HOW do black holes form? Where do gamma-ray bursts originate in space? Why does matter dominate over antimatter in the universe? No one really knows. However, through the study of positrons, the antiparticles of electrons, scientists believe they may gain insight into these complex astrophysical questions.
Positrons are elementary particles whose physical properties, such as spin and mass, are the same as electrons, except that positrons have a positive charge. For years, scientists have theorized that lasers could be used to generate positrons in a laboratory by “zapping” an ultrathin micrometer-size foil target made of a high-atomic-number (high-Z) material, such as gold or tantalum. Researchers at Livermore recently showed that targets thicker than a few micrometers are a more efficient mechanism for positron generation. Using an ultraintense, short-pulse laser and millimeter-thick targets, physicists Hui Chen and Scott Wilks have produced more than 100 billion positrons—an unprecedented number of laser-generated positrons.
Particle accelerators are typically used to generate positrons for antimatter research. Livermore’s new laser-based method can generate similar numbers of positrons but in a fraction of the time—all positrons are generated in less than 100 picoseconds. With the capability of generating billions of positrons inside a small laboratory, scientists have a way of making antimatter more accessible, opening the door to new avenues of research. As a result, they may be able to uncover answers to some of the most perplexing questions about our universe. This new capability may also provide scientists with a better way to produce positronium—the short-lived bound state of an electron and a positron—which could enable the development of advanced, extremely high-powered gamma-ray lasers.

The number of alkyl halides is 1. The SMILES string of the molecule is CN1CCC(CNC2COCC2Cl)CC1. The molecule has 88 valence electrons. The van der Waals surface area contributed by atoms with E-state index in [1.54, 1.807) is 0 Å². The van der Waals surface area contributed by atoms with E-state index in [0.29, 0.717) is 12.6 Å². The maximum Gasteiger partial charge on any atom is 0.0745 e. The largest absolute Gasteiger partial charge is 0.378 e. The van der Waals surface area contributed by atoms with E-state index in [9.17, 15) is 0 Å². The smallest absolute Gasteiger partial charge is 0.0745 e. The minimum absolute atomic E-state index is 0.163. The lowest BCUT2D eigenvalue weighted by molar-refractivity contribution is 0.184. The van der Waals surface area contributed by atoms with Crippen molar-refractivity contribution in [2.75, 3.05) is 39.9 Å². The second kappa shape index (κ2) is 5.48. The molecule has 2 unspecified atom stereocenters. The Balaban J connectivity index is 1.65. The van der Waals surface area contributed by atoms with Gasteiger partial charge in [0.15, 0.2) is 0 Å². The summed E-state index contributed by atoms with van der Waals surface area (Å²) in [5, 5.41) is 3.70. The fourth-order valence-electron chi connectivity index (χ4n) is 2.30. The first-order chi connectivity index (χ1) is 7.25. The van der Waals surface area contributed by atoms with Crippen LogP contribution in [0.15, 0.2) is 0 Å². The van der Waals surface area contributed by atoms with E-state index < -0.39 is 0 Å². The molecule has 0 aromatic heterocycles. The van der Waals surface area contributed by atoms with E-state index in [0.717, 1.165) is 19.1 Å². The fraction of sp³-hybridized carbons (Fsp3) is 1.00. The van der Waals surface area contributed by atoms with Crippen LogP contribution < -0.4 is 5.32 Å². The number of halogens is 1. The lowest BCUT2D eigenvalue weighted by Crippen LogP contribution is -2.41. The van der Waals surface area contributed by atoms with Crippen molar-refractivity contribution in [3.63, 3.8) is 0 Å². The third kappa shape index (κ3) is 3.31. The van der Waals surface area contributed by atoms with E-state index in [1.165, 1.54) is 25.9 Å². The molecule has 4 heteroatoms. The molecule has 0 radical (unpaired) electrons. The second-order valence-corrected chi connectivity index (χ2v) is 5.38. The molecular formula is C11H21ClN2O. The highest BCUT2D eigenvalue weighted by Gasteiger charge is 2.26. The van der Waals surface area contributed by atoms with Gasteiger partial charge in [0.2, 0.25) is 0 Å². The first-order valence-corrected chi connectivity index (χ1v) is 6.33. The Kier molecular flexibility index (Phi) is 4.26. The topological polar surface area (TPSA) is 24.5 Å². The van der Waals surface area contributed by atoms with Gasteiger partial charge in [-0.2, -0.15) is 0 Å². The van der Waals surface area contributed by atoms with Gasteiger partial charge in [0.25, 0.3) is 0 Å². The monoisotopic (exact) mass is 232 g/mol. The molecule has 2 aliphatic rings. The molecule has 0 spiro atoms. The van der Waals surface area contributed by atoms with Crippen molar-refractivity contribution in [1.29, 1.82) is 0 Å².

Larger Target, Greater Yield
Wilks, who designed the experiment for the LDRD project, used computer models to predict the number of positrons that would be generated as a function of the thickness of the target and the intensity of the laser. Chen, who performed and led the experiment, devised a detection scheme for positrons based on an existing electron spectrometer. They conducted their test on a laser at the Rutherford Appleton Laboratory in England. “We were allowed just one shot on the laser,” says Chen. “Unfortunately, it yielded only a hint of a positron signal.”
For their current LDRD study, Chen and Wilks improved their experimental design and detection methods. These experiments were performed in Livermore’s Jupiter Laser Facility on the Titan laser, which was completed in 2006, one year after the team’s initial experiments in England. Titan has a unique long- and short-pulse capability: A high-energy, petawatt short-pulse (subpicosecond) beam is coupled with a kilojoule long-pulse (nanosecond) beam. (See S&TR, January/February 2007, Titan Leads the Way in Laser–Matter Science.) With Titan, the team had a local, more accessible tool for proving their experimental design.